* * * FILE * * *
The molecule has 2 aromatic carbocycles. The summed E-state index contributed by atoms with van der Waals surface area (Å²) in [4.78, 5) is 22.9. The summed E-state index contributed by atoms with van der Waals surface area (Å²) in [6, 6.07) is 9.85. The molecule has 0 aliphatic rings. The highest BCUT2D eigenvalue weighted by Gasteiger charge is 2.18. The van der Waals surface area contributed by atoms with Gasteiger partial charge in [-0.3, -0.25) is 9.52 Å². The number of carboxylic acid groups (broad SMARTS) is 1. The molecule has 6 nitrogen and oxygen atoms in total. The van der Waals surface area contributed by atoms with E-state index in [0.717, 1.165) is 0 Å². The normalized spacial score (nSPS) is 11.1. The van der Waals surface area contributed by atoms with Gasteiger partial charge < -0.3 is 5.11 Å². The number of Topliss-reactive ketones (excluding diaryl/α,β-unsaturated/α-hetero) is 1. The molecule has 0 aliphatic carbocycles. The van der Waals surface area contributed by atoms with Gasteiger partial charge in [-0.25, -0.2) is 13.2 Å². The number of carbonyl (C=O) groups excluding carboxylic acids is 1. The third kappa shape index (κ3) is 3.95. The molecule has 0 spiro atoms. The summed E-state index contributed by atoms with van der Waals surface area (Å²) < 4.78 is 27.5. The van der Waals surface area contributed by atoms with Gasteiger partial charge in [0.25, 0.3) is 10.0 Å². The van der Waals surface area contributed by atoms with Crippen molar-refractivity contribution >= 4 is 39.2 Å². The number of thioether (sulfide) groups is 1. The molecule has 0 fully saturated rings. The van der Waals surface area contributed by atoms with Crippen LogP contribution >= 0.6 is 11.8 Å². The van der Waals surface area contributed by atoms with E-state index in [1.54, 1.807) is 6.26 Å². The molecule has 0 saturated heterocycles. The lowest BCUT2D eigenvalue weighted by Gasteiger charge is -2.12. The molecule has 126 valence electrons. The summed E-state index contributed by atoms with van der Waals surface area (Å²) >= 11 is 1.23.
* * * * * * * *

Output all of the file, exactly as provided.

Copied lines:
The molecule has 2 aromatic carbocycles. The summed E-state index contributed by atoms with van der Waals surface area (Å²) in [4.78, 5) is 22.9. The summed E-state index contributed by atoms with van der Waals surface area (Å²) in [6, 6.07) is 9.85. The molecule has 0 aliphatic rings. The highest BCUT2D eigenvalue weighted by Gasteiger charge is 2.18. The van der Waals surface area contributed by atoms with Gasteiger partial charge in [-0.3, -0.25) is 9.52 Å². The number of carboxylic acid groups (broad SMARTS) is 1. The molecule has 6 nitrogen and oxygen atoms in total. The van der Waals surface area contributed by atoms with E-state index in [0.717, 1.165) is 0 Å². The normalized spacial score (nSPS) is 11.1. The van der Waals surface area contributed by atoms with Gasteiger partial charge < -0.3 is 5.11 Å². The number of Topliss-reactive ketones (excluding diaryl/α,β-unsaturated/α-hetero) is 1. The molecule has 0 aliphatic carbocycles. The van der Waals surface area contributed by atoms with Gasteiger partial charge in [-0.25, -0.2) is 13.2 Å². The number of carbonyl (C=O) groups excluding carboxylic acids is 1. The third kappa shape index (κ3) is 3.95. The molecule has 0 spiro atoms. The summed E-state index contributed by atoms with van der Waals surface area (Å²) < 4.78 is 27.5. The van der Waals surface area contributed by atoms with Gasteiger partial charge in [0.25, 0.3) is 10.0 Å². The van der Waals surface area contributed by atoms with Crippen molar-refractivity contribution >= 4 is 39.2 Å². The number of thioether (sulfide) groups is 1. The molecule has 0 fully saturated rings. The van der Waals surface area contributed by atoms with Crippen LogP contribution >= 0.6 is 11.8 Å². The van der Waals surface area contributed by atoms with E-state index in [1.54, 1.807) is 6.26 Å². The molecule has 0 saturated heterocycles. The lowest BCUT2D eigenvalue weighted by Gasteiger charge is -2.12. The molecule has 126 valence electrons. The summed E-state index contributed by atoms with van der Waals surface area (Å²) >= 11 is 1.23.